Incidents like Minar-e-Pakistan create difficulty in bringing justice to victims: Pakistan activists

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Islamabad [Pakistan] : Victim-blaming mindset and social stigma attached with reporting incidents such as the Minar-e-Pakistan incident where a woman was allegedly assaulted by hundreds of men on Independence Day, often weaken the authenticity and progress of other cases where women are sexually assaulted in a brutal manner, opine human rights activists in Pakistan.
In August, a horrifying video from Pakistan had emerged online in which hordes of men were seen groping, mauling and tearing off the clothes of a woman named Ayesha Akram, who is famed for her videos on TikTok. Later, during an investigation into the incident, an audio recording between the woman and the suspect Amir Sohail (Rambo) has surfaced in which the police said it discovered some “mysterious elements,” Pakistan Today reported.
Citing details of the conversation, the Pakistani publication reported that they (Ayesha and Rambo) both were planning to take money from suspects who had been arrested in the case. The call revealed that they discussed with each other the number of total suspects and the amount that should be taken from them considering that they belong to an impoverished background.
Rambo has confessed that Ayesha wanted to take Rs 500,000 from each arrested suspect, Pakistan Today reported.
As soon as the news emerged in various media outlets, the victim received a public outrage with protests and demands to punish the culprits.
Pakistan Today newspaper also reported that right activists have inferred that such kind of incidents usually weaken the authenticity and progress of other cases where women are sexually assaulted in a brutal manner.
“Such negative incidents only add insult to the injury as police, taking the matter lightly; do not investigate the matter with just intentions. Instead, they hold the victim accountable and responsible for the crime let alone bring justice to them,” they said.
“Victim blaming and shaming do not only cause trauma to be retriggered or made more acute, they also prevent other victims from speaking up,” said Jasmyn Rana, a psychologist and psychotherapist based in Lahore.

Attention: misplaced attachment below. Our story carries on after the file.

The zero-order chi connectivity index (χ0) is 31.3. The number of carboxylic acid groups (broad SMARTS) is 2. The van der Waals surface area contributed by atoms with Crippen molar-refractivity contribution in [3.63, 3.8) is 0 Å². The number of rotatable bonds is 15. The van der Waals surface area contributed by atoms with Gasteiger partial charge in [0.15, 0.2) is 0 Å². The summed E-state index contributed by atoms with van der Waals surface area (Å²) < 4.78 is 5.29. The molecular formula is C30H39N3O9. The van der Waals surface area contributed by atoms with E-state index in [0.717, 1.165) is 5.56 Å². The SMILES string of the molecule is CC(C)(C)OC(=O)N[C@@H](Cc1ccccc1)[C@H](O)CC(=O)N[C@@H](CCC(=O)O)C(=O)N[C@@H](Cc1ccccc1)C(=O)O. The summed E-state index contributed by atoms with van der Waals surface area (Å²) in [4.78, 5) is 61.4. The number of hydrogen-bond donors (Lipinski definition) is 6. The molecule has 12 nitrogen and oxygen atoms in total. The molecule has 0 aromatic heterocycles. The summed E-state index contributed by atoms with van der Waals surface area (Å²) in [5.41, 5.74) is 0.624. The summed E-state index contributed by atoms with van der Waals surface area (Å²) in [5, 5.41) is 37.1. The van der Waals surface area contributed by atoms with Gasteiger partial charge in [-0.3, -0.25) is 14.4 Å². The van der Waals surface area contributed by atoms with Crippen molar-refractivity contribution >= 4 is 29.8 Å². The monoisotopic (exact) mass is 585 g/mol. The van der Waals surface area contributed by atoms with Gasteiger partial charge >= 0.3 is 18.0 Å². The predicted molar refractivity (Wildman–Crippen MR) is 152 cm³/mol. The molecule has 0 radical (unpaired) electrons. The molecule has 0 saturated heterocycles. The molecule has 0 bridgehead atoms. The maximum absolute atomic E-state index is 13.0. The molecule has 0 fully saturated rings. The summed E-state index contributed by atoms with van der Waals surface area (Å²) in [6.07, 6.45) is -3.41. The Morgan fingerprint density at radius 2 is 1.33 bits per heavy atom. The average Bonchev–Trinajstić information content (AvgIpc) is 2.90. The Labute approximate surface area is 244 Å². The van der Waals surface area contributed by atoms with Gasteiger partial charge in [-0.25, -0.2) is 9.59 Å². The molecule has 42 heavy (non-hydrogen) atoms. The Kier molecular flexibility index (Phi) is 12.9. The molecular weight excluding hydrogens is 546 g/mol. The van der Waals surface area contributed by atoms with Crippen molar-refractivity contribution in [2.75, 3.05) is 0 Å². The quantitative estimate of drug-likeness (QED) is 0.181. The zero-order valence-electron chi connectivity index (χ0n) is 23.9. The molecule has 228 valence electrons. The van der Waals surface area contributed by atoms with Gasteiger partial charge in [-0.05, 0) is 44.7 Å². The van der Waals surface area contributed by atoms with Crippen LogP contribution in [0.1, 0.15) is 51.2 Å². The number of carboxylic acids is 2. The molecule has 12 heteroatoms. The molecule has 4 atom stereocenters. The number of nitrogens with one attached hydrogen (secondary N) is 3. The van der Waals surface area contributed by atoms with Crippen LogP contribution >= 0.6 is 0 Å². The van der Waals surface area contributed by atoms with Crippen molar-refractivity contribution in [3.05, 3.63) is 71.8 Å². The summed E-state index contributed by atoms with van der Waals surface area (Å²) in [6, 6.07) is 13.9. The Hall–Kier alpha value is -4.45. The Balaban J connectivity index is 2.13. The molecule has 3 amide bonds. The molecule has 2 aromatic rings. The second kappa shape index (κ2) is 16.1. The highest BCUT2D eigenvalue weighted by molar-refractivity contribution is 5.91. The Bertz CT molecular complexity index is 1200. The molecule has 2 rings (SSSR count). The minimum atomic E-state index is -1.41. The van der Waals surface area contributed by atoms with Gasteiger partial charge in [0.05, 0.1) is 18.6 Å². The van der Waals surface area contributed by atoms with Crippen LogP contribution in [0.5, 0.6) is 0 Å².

“The rape survivors’ families are no different from the rest of society; they discourage victims from registering or pursuing cases, in an attempt to sweep everything under the carpet. Society looks at the sufferer as if (getting raped) was her own fault”, said Mukhtara Mai about the cultural attitude regarding rape who is a survivor of gang-rape and now a women’s rights activist.
Experts suggest that the cases linked with women are sensitive and it takes only one incident in a case to destroy the progress of other cases, Pakistan Today also reported adding that “when an incident is found to be misquoted or misreported, the police and other authorities seem to lose their faith in rest of the victims and take their statements casually.”
Observers said that in Pakistan, the police are not well-equipped with the technical and advanced knowledge based on a rational approach and easily believe in whatever they hear from mainstream public. There is a lack of sensitisation to gender-based violence issues among the police and they show a disregard to women’s issues in general. The process of investigation is also quite unprofessional, inauthentic and unguided that eventually produces distorted results, Pakistan Today reported.
On the other hand, the conviction rate is depressingly low while the suspects of the crimes usually get acquittal after having remand of one or two months, the publication added.
According to a report by advocacy group Sustainable Social Development Organisation (SSDO), 6,754 women were kidnapped and 1,890 raped in the first six months of 2021 in the Punjab province alone but the reporting rate remained low. 


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